Polar bear on sheet of ice

Arctic vs Antarctica: Which Pole Should You Pick?

Whether you choose Antarctica, the Arctic or both, one thing’s for sure: extraordinary encounters are guaranteed when you travel to the world’s end on board Scenic Eclipse.

Polar opposites in more ways than one, Antarctica and the Arctic share few similarities save for being frozen worlds at opposing ends of the globe. These wild lands may look alike in their frozen beauty, but aside from being home to the Earth’s magnetic poles, there’s little else to connect the Arctic with Antarctica.

Of course, both of these regions offer something that other places simply can’t: remoteness, wildness, and the knowledge that very few others have ever been there. For many travellers, this sense of freedom and boundless discovery is priceless – but how do you go about choosing which of the poles to visit first?

In this guide, we’ll be exploring the Arctic and Antarctica, comparing the two to help make your decision a little easier.

Quick Links

The Poles at a Glance: How Antarctica and the Arctic Differ

Ice, snow and extraordinary wildlife may characterise these polar regions, but this is where the parallels end – as you’ll discover in our polar comparison charts below.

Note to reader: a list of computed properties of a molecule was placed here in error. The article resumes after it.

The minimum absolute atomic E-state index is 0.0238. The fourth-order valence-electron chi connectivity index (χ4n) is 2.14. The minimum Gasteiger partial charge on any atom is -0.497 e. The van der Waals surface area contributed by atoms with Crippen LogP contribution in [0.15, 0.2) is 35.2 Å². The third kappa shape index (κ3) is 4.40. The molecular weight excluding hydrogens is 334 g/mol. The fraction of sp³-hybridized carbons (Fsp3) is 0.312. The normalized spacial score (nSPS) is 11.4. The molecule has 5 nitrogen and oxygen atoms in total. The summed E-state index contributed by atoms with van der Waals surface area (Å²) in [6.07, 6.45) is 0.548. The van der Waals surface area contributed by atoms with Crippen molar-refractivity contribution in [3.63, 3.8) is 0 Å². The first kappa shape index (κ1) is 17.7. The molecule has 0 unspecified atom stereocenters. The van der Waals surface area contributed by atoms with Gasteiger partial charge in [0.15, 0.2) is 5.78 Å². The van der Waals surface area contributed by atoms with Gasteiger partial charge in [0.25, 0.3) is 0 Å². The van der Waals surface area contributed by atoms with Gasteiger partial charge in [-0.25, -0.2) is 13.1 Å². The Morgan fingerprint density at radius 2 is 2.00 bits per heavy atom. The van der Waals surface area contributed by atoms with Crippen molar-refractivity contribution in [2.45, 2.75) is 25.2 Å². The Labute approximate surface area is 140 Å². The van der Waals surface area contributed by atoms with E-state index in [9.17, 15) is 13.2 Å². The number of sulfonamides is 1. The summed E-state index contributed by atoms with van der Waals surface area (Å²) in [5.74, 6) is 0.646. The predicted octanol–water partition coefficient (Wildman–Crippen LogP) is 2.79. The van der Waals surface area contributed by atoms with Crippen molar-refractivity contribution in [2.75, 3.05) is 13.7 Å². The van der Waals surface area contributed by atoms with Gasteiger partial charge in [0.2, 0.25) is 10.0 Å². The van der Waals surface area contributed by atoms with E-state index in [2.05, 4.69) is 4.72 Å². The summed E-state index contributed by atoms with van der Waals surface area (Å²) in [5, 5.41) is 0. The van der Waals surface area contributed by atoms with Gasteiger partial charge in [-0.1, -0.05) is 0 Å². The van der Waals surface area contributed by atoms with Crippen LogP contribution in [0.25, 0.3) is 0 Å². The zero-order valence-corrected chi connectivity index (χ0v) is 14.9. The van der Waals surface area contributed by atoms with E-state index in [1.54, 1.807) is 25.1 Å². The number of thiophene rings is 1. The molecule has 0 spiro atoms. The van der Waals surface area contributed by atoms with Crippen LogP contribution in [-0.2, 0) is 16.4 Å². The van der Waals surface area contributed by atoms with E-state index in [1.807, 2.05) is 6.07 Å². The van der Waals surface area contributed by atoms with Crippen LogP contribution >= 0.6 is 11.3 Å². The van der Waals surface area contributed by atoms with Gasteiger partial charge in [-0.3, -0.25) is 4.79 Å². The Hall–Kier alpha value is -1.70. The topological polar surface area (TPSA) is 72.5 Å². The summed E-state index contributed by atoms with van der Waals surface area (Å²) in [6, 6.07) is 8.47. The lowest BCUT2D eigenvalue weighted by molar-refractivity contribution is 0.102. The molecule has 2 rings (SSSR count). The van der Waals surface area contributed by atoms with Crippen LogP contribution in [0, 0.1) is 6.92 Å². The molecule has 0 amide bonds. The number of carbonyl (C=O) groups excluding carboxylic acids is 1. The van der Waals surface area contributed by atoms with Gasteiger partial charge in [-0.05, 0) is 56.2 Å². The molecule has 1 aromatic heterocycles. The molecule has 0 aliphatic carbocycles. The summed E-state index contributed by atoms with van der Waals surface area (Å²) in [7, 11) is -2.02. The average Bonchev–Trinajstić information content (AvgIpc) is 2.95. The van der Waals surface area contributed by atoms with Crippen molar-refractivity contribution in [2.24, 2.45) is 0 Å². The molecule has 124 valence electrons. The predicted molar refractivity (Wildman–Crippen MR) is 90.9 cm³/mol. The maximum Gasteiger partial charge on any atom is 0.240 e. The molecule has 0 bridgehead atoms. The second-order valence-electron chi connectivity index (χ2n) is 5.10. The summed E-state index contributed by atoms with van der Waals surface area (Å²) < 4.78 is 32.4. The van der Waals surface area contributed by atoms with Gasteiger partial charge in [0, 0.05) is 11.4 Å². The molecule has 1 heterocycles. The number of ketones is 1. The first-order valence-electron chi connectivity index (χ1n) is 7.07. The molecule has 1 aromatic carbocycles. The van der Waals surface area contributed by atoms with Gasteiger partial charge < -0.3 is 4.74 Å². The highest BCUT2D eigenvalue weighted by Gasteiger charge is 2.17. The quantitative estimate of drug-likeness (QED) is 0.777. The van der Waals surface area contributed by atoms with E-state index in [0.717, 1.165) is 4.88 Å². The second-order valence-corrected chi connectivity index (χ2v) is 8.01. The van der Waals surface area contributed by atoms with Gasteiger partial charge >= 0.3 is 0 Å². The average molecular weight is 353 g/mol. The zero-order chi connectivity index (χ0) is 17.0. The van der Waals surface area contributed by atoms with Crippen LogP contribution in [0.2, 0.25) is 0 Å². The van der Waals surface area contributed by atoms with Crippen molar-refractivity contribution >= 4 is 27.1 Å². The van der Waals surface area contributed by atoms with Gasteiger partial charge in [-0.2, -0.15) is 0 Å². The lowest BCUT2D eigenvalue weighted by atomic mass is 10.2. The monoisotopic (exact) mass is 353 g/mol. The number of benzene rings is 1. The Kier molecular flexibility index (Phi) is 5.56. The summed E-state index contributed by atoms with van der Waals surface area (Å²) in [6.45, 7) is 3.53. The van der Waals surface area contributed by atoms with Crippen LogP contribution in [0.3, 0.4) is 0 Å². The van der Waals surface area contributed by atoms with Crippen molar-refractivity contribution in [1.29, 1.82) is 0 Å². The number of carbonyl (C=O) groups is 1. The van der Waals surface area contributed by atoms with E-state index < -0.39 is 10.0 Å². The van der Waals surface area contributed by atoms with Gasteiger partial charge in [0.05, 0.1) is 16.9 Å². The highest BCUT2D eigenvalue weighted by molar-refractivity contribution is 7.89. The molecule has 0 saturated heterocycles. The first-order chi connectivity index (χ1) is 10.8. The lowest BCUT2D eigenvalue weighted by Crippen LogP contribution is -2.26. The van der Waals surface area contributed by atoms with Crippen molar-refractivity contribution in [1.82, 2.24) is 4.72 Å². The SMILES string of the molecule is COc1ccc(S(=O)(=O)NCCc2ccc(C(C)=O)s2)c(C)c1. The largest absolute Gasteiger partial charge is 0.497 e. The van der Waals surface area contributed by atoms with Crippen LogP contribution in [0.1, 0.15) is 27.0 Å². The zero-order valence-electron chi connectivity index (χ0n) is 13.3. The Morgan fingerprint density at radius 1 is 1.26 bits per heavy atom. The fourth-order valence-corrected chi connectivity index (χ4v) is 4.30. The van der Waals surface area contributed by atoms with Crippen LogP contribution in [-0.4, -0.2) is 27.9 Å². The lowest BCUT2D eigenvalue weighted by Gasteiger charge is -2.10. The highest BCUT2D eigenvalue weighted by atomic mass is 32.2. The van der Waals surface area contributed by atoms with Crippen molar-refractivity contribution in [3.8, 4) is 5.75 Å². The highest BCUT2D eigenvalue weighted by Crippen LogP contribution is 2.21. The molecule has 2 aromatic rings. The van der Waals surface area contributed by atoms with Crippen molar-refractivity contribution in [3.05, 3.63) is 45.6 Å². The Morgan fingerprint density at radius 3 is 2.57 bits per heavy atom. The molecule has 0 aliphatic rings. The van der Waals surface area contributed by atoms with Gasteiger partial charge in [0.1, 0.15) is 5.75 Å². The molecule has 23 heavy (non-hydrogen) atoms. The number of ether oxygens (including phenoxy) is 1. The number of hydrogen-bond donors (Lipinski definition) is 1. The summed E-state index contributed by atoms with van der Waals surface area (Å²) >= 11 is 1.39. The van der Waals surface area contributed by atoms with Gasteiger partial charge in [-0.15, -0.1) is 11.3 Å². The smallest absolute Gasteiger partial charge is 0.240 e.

Geography and Climate

Penguins playing in their habitat

Cold and unforgiving they may be, but the Arctic and Antarctica are very different in terms of their climate and geography. Here, we take a closer look at how the two regions differ.


Aerial shot of the arctic landscape

Geographically speaking, the Arctic and Antarctica are polar opposites. Where the Arctic consists of sea surrounded by land, Antarctica is land surrounded by sea. This is the main point of difference between the two, and the reason why the climate and native marine species are so different.

To put this into perspective, it’s worth looking at the location of the North Pole and the South Pole. While the North Pole is located at sea, around 435 miles from the nearest landmass, the South Pole is located in the centre of the Antarctic continent, 745 miles from the coast.

Of course, for much of the year, the Arctic is frozen, with sea ice stretching for around 4 million square miles. The Antarctic, too, is extended by sea ice, though on a much smaller scale, with much of its ice lying on land – some of which is up to 3 miles thick.


Norway lake and landscape

In terms of climate, the Arctic is generally slightly warmer than Antarctica, particularly during the summer months. At this time, the sea ice recedes, and temperatures reach an average of around 13°C, though temperatures of up to 30°C have been recorded in recent years as a result of climate change.At the opposite end of the world, things are much cooler. In winter, temperatures can plummet to lows of -75°C, with the coldest temperature ever recorded being -89°C. Even in summer, things rarely get above freezing, though temperatures of around 10°C have been recorded close to the coast of the Antarctic Peninsula.